An Irish Study of the Perspectives of Special Class Teachers and Special School Teachers of Toileting Differences Experienced by Children and Adolescents on the Autism Spectrum
Keywords:Autism, ASD, Special Education Teacher, Toileting, self-help skills, daily living skills, life skills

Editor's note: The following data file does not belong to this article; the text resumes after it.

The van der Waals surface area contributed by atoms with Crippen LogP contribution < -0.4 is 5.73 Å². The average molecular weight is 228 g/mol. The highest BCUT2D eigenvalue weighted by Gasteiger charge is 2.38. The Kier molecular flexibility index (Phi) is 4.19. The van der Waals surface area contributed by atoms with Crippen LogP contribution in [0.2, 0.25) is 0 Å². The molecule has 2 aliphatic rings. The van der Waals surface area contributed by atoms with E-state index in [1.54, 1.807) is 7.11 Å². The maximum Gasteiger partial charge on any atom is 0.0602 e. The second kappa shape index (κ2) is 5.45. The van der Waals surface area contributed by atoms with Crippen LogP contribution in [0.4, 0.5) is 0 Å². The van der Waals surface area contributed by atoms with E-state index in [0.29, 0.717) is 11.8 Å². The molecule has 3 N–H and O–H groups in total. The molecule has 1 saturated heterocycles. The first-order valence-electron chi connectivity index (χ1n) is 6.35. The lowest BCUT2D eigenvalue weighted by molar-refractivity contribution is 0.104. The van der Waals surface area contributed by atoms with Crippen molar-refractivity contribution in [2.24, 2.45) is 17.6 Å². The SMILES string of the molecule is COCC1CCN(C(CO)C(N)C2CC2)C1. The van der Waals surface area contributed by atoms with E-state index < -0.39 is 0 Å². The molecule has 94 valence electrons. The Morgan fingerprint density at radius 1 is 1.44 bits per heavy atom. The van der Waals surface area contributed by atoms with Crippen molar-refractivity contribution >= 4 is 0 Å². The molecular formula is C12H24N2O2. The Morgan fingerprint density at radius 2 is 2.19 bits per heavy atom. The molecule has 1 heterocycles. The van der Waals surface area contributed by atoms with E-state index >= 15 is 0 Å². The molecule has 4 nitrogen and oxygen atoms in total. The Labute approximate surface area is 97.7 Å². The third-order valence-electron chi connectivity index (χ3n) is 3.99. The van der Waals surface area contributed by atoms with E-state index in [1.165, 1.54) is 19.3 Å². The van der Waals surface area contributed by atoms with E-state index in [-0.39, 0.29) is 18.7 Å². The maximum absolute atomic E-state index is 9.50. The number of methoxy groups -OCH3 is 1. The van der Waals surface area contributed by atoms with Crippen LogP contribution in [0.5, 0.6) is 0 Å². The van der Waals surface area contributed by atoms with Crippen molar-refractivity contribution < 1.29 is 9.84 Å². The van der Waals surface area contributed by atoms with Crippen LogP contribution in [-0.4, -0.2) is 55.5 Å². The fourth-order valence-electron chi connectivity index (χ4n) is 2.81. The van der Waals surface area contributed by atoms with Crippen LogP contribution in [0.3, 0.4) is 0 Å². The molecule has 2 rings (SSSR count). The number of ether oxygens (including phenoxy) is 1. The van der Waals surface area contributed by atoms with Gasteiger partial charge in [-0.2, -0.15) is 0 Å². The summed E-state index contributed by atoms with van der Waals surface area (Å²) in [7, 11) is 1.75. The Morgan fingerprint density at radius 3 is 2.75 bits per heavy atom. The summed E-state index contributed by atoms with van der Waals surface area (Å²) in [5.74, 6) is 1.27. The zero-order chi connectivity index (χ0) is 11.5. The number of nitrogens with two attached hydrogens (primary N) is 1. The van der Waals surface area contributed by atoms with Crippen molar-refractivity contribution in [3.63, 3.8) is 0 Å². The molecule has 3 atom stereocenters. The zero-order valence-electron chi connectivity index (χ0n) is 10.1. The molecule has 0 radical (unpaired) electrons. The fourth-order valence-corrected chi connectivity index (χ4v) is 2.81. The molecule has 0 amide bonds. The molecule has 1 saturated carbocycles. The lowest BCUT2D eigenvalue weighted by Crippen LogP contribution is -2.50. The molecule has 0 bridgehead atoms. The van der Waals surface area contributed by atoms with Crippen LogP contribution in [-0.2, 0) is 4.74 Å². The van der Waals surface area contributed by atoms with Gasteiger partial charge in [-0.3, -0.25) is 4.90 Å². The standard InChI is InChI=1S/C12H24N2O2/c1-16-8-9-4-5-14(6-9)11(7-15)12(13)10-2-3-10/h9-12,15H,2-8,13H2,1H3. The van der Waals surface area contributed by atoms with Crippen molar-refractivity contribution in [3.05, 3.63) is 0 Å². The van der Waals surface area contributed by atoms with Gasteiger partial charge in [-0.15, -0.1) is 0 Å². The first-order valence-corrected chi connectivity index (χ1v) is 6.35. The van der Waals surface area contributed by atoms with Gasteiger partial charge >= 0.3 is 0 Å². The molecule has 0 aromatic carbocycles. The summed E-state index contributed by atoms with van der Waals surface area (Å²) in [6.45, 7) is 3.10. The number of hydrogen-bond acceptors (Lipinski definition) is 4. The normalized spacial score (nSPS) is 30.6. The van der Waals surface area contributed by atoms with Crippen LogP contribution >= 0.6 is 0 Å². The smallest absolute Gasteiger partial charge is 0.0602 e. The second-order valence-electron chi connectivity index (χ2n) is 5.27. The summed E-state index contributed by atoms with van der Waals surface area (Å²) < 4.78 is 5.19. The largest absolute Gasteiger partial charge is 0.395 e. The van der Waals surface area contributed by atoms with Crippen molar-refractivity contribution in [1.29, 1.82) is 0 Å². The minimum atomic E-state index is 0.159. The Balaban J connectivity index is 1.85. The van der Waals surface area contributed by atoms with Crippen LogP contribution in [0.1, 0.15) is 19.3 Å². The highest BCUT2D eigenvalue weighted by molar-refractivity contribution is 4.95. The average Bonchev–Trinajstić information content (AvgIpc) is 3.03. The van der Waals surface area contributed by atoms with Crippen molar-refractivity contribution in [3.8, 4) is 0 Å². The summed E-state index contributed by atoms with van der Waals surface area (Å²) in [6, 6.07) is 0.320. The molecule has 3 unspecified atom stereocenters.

Toileting is a critical life skill essential for day-to-day independent living. It is not uncommon for children on the autism spectrum to begin the process of toilet training later than their peers. Children on the autism spectrum may continue to have challenges with toileting throughout their childhood and into the adolescent and adult years. Although often referred to as a skill deficit, the terminology used in this study will be toileting differences. Examples of toileting differences include an extended length of time to acquire toileting skills, an inability to generalise the skill and significant sensory sensitivities in the bathroom itself. While toileting differences have been recognised as a frequent area for development in individuals on the autism spectrum, it is unclear how this impacts children on the autism spectrum in a school setting and if these differences are recognised amongst the teaching profession. With an increase in the number of children being diagnosed with autism and a move towards total inclusion i.e. more learners with autism attending mainstream schools, it is important to explore teachers’ perspectives on this topic. At present there are no studies available relating to autism and toileting differences in an Irish school setting. This article focuses on a number of findings from a master’s dissertation, exploring the perspectives of both special class teachers and special school teachers regarding toileting differences experienced by children and adolescents on the autism spectrum. The factors that aid teachers in supporting children when they present with toileting differences in the school setting were also examined.
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